Background: the faculty member has put tremendous energy into this student by securing funding to support the student's work and connecting hu with a vibrant, high-caliber research group with which the faculty member has been working for many years. The student came onto the project and immediately started flexing his/her muscles, often undermining the faculty member's authority and even openly criticizing the faculty member in widely-broadcast e-mails to the faculty member's collaborators, some of whom are heavy hitters in our field. Each time the student did this, the faculty member pointed out the inappropriate communication in an attempt to correct the unprofessional behavior, and the student became increasingly defensive and aggressive.


To me, this sounds like the student is totally out of line. Someone (you, the DGS if there is one) needs to have a serious discussion with him/her, as Brixton suggests.
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larryc
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« Reply #4 on: September 16, 2011, 4:36:24 PM »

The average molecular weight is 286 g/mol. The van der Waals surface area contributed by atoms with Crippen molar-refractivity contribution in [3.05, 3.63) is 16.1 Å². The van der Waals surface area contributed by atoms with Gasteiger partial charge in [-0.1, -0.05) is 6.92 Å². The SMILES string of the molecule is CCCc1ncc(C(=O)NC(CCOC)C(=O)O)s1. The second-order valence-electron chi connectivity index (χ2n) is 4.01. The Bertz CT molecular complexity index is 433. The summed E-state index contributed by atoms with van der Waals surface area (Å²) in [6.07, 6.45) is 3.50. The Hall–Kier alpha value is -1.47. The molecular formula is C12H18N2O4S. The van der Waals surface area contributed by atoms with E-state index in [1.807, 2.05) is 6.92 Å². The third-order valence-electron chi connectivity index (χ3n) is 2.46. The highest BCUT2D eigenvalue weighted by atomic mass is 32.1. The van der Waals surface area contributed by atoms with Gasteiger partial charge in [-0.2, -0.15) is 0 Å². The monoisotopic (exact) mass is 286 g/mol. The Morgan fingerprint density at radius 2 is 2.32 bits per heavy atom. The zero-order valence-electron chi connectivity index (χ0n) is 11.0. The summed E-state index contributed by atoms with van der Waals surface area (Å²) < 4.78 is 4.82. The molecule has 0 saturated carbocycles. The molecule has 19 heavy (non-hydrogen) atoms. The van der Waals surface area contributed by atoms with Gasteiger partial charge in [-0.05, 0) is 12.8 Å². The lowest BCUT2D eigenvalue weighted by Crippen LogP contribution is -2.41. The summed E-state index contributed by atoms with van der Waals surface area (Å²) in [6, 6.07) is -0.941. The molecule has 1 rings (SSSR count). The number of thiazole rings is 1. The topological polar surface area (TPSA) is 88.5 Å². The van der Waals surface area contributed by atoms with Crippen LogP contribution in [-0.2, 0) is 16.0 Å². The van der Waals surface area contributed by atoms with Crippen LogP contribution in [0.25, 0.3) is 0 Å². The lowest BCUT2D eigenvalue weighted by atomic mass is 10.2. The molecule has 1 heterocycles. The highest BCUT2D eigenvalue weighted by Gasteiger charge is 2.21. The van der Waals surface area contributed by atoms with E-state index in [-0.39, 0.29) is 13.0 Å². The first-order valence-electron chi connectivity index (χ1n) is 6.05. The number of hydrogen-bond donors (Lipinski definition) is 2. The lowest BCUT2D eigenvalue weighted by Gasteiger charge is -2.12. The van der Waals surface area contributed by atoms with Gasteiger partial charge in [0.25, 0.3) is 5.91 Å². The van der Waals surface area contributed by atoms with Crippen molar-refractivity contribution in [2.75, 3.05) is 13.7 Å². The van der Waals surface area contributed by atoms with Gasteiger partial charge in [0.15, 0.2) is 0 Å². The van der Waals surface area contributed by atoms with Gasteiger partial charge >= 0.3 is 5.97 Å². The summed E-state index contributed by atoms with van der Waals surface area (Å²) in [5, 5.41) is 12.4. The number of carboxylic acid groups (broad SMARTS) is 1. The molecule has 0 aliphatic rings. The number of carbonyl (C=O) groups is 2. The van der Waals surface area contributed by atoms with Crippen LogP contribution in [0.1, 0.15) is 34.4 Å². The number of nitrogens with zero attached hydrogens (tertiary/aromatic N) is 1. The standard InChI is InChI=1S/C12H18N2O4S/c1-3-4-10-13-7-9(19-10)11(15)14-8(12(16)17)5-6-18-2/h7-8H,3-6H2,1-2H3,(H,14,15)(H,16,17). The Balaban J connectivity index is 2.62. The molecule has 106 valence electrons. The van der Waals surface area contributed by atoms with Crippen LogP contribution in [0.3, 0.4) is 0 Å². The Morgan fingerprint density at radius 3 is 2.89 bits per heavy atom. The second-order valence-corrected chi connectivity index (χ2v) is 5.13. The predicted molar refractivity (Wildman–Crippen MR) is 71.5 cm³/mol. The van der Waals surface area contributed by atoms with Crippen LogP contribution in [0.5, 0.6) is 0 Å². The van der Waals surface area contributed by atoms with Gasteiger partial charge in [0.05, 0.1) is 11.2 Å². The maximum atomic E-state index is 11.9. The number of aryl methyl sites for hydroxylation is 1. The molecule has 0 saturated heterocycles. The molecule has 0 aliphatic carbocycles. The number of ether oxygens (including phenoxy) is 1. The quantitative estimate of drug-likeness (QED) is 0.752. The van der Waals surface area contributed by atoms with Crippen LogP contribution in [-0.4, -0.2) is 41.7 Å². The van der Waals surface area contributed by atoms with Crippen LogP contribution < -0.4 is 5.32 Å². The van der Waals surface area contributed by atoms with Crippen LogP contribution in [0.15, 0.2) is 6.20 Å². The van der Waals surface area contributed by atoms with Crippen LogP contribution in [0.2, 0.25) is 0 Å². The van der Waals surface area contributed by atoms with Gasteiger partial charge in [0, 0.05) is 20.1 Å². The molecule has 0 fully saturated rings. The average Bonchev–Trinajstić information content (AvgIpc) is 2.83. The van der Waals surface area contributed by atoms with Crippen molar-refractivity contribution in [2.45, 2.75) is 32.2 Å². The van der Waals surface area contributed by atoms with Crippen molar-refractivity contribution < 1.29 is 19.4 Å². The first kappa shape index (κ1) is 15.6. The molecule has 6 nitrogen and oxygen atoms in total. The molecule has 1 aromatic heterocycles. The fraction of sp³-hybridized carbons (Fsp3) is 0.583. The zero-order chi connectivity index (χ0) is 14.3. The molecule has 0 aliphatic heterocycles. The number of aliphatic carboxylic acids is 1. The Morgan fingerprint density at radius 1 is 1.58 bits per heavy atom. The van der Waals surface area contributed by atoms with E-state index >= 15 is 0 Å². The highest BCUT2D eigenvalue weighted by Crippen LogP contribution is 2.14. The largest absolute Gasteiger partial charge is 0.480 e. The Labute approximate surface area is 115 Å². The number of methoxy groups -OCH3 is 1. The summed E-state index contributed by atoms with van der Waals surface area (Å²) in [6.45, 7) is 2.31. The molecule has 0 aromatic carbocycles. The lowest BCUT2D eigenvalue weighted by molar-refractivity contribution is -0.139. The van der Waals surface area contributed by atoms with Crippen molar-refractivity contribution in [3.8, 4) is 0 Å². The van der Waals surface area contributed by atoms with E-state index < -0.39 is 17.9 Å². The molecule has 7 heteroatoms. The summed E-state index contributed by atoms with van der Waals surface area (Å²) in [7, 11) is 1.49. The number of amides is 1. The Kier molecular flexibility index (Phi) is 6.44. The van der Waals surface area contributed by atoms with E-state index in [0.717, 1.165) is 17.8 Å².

From your description this student needs an ass kicking.  I'd read him the riot act and make it clear that his future in your program is at stake. And if he is defiant kick him out.
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msparticularity
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« Reply #5 on: September 17, 2011, 12:55:51 AM »

Okay, so the problem is that the faculty member wants to keep this idiot so as not to have to suffer a complete loss of time and effort--but the idiot wants to move to another advisor? Is there even someone else who wants to work with this individual, and if so--why? A part of my concern would be that a faculty colleague would be willing to take on a student who had exploited another member of the department in this way!
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itried